3. The executable program that you want to run, should be specified after PGM.

You can code a lot of extra things on the EXEC Statement, such as REGION, TIME, COND, PARM and ACCT. I’ll give many more inputs to my readers, about these extra parameters, as you progress through the tutorials.


In the above JCL, to copy the contents of a file to another file, using IEBGENER, when you take a glance at the JOB Statement, you would find that I’ve coded REGION and TIME Parameters on the JOB Statement. REGION and TIME specify memory space limit and time limit on the JOB. But guess what, if you code the REGION and TIME Parameter on the EXEC Statement, that allows you to specify a memory limit and time limit for that program or step only.
Q. Could you give me a brief overview of how DD Statement refers to files?
A program executed at a step can access zero, one or more Files(Datasets). For each dataset, the program accesses, you must code a DD Statement.

MVS frees and relieves the programmer/developer, from having to know the actual(real) name of the file, and other details about the files, while writing a COBOL or PL/I Program. The programmer is unaware of the real file. Instead in COBOL, he refers to the input file(s) and output file(s) only by their symbolic DD-names. COBOL Program refers to files by their smbolic dd-names. It is through the DD Statement in JCL, that assign actual physical files to these symbolic dd-names. Thus, the dd-names serve as an indirect reference to the actual file.

How symbolic dd-names are associated with actual, physical files, is explained in the diagram below.


The COBOL Program refers to the files as INPUT-FILE and OUTPUT-FILE. In the JCL, you specify the actual(real) files in the DD-Statement, AGY0157.INPUT.DATA and AGY0157.OUTPUT.DATA. The common connecting link/bridge between them is the dd-name INPUTDD and OUTPUTDD.

In the COBOL Program, the INPUT-FILE and OUTPUT-FILE shall represent the file whose dd-names are INPUTDD and OUTPUTDD. In the Job JCL, the ddnames //INPUTDD and //OUTPUTDD are set to point to the files AGY0157.INPUT.DATA and AGY0157.OUTPUT.DATA. Thus, this helps establish a relationship. Thus, the COBOL Programmer and the one who writes the JOB; there should be common agreement amongst them, with regards to the dd-names. If the COBOL program expects an input file, with dd-name INPUTDD, which is not supplied in the JCL, this would be a JCL-Error.

The same applies to the IBM-supplied Utility programs like IEBGENER, SORT, IEBCOPY etc. The developers of IEBGENER assumed dd-name of input file as SYSUT1, and output file as SYSUT2. The //SYSUT1 and //SYSUT2 DD Statements must appear in your JCL. Thus, for built-in IBM Utility programs, there are some pre-defined dd-names, which you have to stick to.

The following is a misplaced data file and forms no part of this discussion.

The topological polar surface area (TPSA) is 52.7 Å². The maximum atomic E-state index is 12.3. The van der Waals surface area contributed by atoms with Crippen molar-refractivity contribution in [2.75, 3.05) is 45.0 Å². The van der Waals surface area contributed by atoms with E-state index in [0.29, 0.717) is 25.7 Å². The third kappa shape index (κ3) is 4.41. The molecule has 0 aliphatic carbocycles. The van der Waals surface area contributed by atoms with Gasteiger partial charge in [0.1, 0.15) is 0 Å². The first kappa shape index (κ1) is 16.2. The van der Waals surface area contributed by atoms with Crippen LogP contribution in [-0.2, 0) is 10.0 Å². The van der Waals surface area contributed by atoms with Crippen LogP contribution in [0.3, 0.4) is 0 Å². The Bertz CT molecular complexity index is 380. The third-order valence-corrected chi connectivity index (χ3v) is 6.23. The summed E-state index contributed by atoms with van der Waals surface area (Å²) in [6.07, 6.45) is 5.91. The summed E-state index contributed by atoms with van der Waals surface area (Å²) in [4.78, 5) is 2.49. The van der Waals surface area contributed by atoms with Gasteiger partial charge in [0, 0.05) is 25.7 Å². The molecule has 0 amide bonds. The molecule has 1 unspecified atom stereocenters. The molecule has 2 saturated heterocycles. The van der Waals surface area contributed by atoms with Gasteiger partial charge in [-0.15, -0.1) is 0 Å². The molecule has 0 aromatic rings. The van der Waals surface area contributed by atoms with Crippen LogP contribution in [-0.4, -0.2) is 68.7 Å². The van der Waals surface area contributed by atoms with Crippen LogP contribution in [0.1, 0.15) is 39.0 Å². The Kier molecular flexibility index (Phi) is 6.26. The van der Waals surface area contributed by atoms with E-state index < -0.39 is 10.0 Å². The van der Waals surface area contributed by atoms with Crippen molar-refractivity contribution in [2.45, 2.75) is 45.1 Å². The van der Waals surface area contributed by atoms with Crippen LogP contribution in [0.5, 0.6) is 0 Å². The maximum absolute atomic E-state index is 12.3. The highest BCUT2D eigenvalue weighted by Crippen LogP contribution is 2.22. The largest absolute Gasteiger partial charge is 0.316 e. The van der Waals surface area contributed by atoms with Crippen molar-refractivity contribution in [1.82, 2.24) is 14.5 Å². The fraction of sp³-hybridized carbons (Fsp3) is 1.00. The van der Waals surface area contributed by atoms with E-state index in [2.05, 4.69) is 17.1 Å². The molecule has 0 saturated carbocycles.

Q. Could you give me a short description of the 3 different types of DD-Statements?
As I mentioned before, the 3 general categories of DD Statements are :
1. A DD Statement for reading a file/dataset
2. A DD Statement for recording/writing to the log(diary). MVS operating System keeps a log, a diary of notes of how each job ran, whether it was successful or a failure. With this DD Statement, you can scribble and write anything you wish to the log
3. A DD Statement for creating a new dataset, and writing to the file(dataset).
Let me explain this, with a concrete example. Click here to download this Job-Listing and try it out on your PC. -

Reading a file or Dataset
The IEBGENER program expects to read the records from the Input file at the //SYSUT1 DD Statement. There’s nothing much to it, DD statement for reading records from an Input file is damn easy.

Creating a new Dataset, and writing records to it(Hard!!)
The IEBGENER program expects to write the records to the output file at the //SYSUT2 DD Statement. To create a new file/dataset in JCL, as you can observe, you need to code a lot of extra parameters like SPACE, UNIT, DCB etc.

Writing to the log
To make note in the logs(diary), to write any text to the logs, you code a parameter on the DD Statement called SYSOUT=*.  Logs are indicated by coding the parameter SYSOUT=* on the DD Statement.
While running your job, ,MVS keeps prepares a status report about how your program is running, its status, whether it succeeded or failed. Thus, this status report report messages are important, because they tell you whether the Job ran fine.

The MVS OS expects to write status report messages to the output file at //SYSPRINT DD Statement. By coding the SYSOUT=* parameter on //SYSPRINT DD statement, you redirect all MVS Messages to be recorded in the logs.


To many people who are thrown to work at a mainframe computer on their first job, they feel lost. Mainframe people seem to speak a completely different language and that doesn't make life easy. What's more, the books and manuals are incredibly hard to comprehend.

"What on earth is a Mainframe?" is an absolute beginner's guide to mainframe computers. We'll introduce you to the hardware and peripherals. We'll talk about the operating system, the software installed on a mainframe. We'll also talk about the different people who work on a mainframe. In a nutshell, we'll de-mystify the mainframe.

Readers based in India, can buy the e-book for Rs. 50 only or the print book. International readers based in the US and other countries can click here to purchase the e-book.